PM Netanyahu and British Foreign Minister Boris Johnson (Kobi Gideon/GPO) (Kobi Gideon/GPO)
PM Netanyahu and UK Foreign Secy. Boris Johnson

UK Foreign Secretary Johnson expressed “rock-like” support for Israel and the bond between the two countries. 

Prime Minister Benjamin Netanyahu met on Wednesday with UK Foreign Secretary Boris Johnson at the Prime Minister’s Office in Jerusalem, during which Johnson declared the UK is “firm, strong supporters, rock-like supporters of Israel.”

During a press conference before their meeting, Johnson recalled his first visit to Israel when he was 18 and worked in a kibbutz and “made a not very substantial contribution to the Israeli economy,” as he put it.

“Our government in the UK, Theresa May and I and all our government are, as you know, firm, strong supporters, rock-like supporters of Israel,” he declared. “And what we want is to see an Israel that is at peace with its neighbors.”

He underscored the UK’s policy of supporting a two-state solution, “which is what we want to achieve and hope to help to bring about in a modest and humble way… We want to help remove the obstacles to that solution.”

One of the primary obstacles to peace is Palestinian terrorism and violence, he said.

“Israel has a, first and foremost, an absolute right to live in security and the people of Israel deserve to be safe from terrorism,” he declared. “That’s our absolute priority and we work with you, as you know, in all kinds of ways to ensure the stability of the entire region.”

He also said the “settlements,” Israeli communities in Judea and Samaria, are an obstacle to peace, an opinion Netanyahu vehemently disagrees with.

He stated his belief that there is an “opportunity now” for peace.

“I think things have changed in the world. I know that you’re flying around a great deal and talking to people across the world. I do think there’s a chance to look at this issue afresh. And what we want to emphasize is that we are not only here to help, but we are, as you know, building a global identity as a Britain that’s coming out of the EU and we want to build on our trading partnership with you,” he stated.

The UK is the biggest European trading partner with Israel.

“We’ve done some fantastic export deals with you in the last few months. But you are also huge contributors to the UK economy. So I’m very pleased that one of the things that you agreed with our prime minister, Theresa May, was to set up a working group so that we could go forward together towards a new free trade agreement, and that’s what we will achieve,” he concluded.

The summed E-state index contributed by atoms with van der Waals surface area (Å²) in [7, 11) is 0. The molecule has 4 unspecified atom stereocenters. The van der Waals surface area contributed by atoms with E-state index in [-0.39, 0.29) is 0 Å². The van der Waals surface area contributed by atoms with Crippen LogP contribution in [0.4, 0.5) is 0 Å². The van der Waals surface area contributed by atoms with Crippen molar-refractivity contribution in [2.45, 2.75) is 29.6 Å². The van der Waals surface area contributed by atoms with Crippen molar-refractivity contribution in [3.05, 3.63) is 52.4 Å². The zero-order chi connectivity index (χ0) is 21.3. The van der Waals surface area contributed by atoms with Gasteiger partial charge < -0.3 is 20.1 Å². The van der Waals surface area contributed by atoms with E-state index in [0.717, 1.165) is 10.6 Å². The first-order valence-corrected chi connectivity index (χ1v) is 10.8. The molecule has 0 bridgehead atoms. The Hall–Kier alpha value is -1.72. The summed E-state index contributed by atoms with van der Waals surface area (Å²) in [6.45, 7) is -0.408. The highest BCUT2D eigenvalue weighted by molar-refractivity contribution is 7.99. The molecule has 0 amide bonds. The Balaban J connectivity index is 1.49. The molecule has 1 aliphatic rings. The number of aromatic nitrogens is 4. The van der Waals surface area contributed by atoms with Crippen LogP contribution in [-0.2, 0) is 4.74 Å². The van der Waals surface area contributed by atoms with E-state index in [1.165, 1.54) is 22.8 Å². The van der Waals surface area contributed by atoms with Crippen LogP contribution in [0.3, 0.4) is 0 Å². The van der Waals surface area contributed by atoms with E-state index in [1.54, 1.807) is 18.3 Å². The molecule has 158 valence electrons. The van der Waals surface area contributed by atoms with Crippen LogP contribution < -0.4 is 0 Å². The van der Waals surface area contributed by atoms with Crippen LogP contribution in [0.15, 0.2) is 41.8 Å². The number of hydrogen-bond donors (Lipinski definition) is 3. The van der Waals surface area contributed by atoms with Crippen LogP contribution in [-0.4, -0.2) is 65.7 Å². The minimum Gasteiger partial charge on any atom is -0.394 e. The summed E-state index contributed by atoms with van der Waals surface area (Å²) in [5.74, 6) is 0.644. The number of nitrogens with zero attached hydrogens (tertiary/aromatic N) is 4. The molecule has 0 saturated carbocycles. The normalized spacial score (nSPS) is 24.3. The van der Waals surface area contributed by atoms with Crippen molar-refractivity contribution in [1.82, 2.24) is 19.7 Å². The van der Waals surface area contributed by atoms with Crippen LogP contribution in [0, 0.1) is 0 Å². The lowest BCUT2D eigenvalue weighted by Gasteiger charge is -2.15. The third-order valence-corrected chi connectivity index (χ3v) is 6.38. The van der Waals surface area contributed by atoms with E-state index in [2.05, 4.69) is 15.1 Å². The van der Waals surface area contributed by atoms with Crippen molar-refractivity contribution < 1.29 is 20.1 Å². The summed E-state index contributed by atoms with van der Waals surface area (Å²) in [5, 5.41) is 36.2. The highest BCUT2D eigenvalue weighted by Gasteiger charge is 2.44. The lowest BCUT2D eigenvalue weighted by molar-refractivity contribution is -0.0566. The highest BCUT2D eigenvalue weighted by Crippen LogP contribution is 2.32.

Celebrating the “Great Partnership” Between Israel and the UK

Netanyahu said he was looking forward to coming to London for the 100th anniversary of the Balfour Declaration, which will be marked on November 2, “and also to celebrate the great partnership between us.”

The Balfour Declaration was a letter penned by British Foreign Secretary Arthur James Balfour to prominent Jewish community leader Lord Walter Rothschild in 1917. It represents the first political recognition of Zionist aims by a global power. The declaration expressed support for establishing “a national home for the Jewish people” in the Land of Israel.

“We are enhancing our cooperation in economics, in technology, in security, in cooperation in the field of cyber, in many, many other areas. And we also seek a world that’s secure and peaceful, and I look forward to discussing both of these things with you,” Netanyahu stated.

On the peace process, Netanyahu noted, “It’s evident we agree on most things, but not on all things. And one of the things, I think the source of it when you analyze a problem, get to its roots and the reason we haven’t had peace for a hundred years is not the settlements, but the persistent refusal to recognize a nation-state for the Jewish people in any boundary. I think if you want to solve a problem, go to the core of the problem.”

In a separate meeting with Johnson, President Reuven Rivlin asked the foreign secretary to invite the British royal family to Israel later this year for the celebration of the 100th anniversary of the Balfour Declaration.

By: United with Israel Staff